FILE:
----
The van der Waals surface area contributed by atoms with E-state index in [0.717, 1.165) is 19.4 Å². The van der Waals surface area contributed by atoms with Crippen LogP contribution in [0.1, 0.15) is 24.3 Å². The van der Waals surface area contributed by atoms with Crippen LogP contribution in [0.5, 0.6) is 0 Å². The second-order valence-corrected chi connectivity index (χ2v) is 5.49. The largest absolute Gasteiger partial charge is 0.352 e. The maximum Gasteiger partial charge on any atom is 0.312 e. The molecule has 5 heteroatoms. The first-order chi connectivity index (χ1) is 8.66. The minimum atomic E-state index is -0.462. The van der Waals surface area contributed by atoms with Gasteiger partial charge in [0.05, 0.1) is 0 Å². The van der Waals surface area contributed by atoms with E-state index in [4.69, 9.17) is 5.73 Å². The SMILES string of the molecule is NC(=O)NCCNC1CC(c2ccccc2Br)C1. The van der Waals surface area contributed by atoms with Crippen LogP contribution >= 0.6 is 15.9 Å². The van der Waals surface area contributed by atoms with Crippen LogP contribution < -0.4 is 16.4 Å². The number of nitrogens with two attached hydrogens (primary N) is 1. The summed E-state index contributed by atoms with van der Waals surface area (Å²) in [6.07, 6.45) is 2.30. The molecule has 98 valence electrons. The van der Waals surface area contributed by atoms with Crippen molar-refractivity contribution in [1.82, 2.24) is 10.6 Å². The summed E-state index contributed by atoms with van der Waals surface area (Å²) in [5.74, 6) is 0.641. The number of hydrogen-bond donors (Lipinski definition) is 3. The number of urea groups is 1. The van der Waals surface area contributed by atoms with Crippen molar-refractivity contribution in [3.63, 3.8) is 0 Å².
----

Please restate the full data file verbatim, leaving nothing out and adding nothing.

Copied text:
The van der Waals surface area contributed by atoms with E-state index in [0.717, 1.165) is 19.4 Å². The van der Waals surface area contributed by atoms with Crippen LogP contribution in [0.1, 0.15) is 24.3 Å². The van der Waals surface area contributed by atoms with Crippen LogP contribution in [0.5, 0.6) is 0 Å². The second-order valence-corrected chi connectivity index (χ2v) is 5.49. The largest absolute Gasteiger partial charge is 0.352 e. The maximum Gasteiger partial charge on any atom is 0.312 e. The molecule has 5 heteroatoms. The first-order chi connectivity index (χ1) is 8.66. The minimum atomic E-state index is -0.462. The van der Waals surface area contributed by atoms with Gasteiger partial charge in [0.05, 0.1) is 0 Å². The van der Waals surface area contributed by atoms with E-state index in [4.69, 9.17) is 5.73 Å². The SMILES string of the molecule is NC(=O)NCCNC1CC(c2ccccc2Br)C1. The van der Waals surface area contributed by atoms with Crippen LogP contribution >= 0.6 is 15.9 Å². The van der Waals surface area contributed by atoms with Crippen LogP contribution < -0.4 is 16.4 Å². The number of nitrogens with two attached hydrogens (primary N) is 1. The summed E-state index contributed by atoms with van der Waals surface area (Å²) in [6.07, 6.45) is 2.30. The molecule has 98 valence electrons. The van der Waals surface area contributed by atoms with Crippen molar-refractivity contribution in [1.82, 2.24) is 10.6 Å². The summed E-state index contributed by atoms with van der Waals surface area (Å²) in [5.74, 6) is 0.641. The number of hydrogen-bond donors (Lipinski definition) is 3. The number of urea groups is 1. The van der Waals surface area contributed by atoms with Crippen molar-refractivity contribution in [3.63, 3.8) is 0 Å².